By the early 1870s, Lewis Carroll had endured some personal difficulties as well as professional success. His father died in 1868, causing Carroll to fall into a deep depression. As the eldest surviving male in the family, he was responsible for taking care of his six unmarried sisters, and purchased a home for them in Guildford, England. The year after his father's death Carroll published a book of nonsense poems that appeared under two different titles, Phantasmagoria and Rhyme? And Reason? His last major work of nonsense fiction was The Hunting of the Snark, a long nonsense poem published in 1876. It was about a motley crew of sailors in search of an imaginary creature. Scholars have debated the meaning of Snark, though we suspect Carroll's ghost is giggling over their efforts. "I have received courteous letters from strangers, begging to know whether 'The Hunting of the Snark' is an allegory, or contains some hidden moral, or is a political satire," Carroll wrote. "For all such questions I have but one answer, 'I don't know!'"5 As Charles Dodgson, Carroll also published mathematical works like the 1879 book Euclid and His Modern Rivals.
In the summer of 1880, Carroll abruptly quit photography. No one knows why, though some scholars believe that it may have been a reaction to rumors about his unseemly interest in his girl subjects. It seemed that he was withdrawing from many of the things that once defined him. In 1881, Carroll retired from his lectureship at Christ Church after 25 years on the job. The following year, he took an administrative position as the curator of the Christ Church Common Room, sort of like a club for seniors of the college. He held the job for ten years. He used his semi-retirement to write. He wrote a series of magazine pieces that he called "knots," which were a combination of humor story and mathematical puzzles. In 1885 they were published together in a book called A Tangled Tale. He also kept working on his logic studies. A scholarly book on the subject entitled The Game of Logic appeared in 1887.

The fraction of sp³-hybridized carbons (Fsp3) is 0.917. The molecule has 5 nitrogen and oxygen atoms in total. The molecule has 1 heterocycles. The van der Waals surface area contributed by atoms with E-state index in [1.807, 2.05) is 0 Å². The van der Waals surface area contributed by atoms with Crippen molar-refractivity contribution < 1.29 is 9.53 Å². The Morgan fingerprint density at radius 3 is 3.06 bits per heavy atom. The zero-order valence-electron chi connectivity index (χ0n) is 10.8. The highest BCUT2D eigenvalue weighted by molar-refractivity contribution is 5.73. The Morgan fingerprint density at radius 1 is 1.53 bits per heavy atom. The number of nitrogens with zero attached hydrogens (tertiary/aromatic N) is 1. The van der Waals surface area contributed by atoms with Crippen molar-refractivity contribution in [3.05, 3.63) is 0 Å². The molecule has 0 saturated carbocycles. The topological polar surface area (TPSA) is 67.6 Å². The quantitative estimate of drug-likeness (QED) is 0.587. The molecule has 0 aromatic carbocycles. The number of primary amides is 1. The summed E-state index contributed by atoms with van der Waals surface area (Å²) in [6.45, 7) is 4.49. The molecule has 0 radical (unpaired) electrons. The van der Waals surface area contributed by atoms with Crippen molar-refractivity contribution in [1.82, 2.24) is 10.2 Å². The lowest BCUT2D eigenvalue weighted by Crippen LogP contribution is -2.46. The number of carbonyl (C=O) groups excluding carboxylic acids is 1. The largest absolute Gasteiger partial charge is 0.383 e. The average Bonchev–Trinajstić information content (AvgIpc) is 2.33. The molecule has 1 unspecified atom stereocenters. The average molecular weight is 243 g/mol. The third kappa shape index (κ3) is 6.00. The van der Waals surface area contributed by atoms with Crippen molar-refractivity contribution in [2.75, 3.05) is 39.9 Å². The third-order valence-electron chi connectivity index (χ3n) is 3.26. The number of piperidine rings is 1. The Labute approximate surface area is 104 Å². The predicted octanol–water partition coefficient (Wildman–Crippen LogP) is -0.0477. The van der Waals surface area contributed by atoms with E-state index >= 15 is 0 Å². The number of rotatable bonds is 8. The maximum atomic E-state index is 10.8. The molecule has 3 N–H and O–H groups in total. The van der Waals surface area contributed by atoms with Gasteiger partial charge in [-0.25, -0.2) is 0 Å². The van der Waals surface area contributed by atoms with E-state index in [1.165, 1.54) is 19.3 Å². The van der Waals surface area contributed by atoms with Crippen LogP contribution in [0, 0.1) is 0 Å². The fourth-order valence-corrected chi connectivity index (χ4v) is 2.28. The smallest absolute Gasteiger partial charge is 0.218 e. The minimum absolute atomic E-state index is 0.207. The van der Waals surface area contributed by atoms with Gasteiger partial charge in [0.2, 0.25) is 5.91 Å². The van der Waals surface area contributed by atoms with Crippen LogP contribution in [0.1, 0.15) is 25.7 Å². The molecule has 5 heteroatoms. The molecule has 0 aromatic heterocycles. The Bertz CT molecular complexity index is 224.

Carroll retired from the Common Room in 1892. The following year, he published the second of a two-part novel called Sylvie and Bruno. The novel's confusing plot sailed over the heads of its young readers. Carroll worked on a scholarly book entitled Symbolic Logic, but he did not publish fiction again.
On 14 January 1898, Charles Dodgson died of pneumonia at his sisters' home in Guildford, England. He was buried at Mount Cemetery in Guildford. The local clergyman Dean Paget summarized Carroll's gifts in his sermon: "The brilliant, venturesome imagination, defying forecast with ever fresh surprise; the sense of humour in its finest and most naive form; the power to touch with lightest hand the undercurrent of pathos in the midst of fun; the audacity of creative fancy, and the delicacy of insight--these are rare gifts; and surely they were his."6
Fans of Carroll's are quick to defend his legacy against the charges that sprang up in biographies in the years after his death. "I'm very saddened that [his alleged pedophilia] is now the issue, rather than the quality of his writing and his photography and his mathematics," sad Roger Taylor. "If he knew how he's become a stalking horse for all our fears, he would recoil in horror."7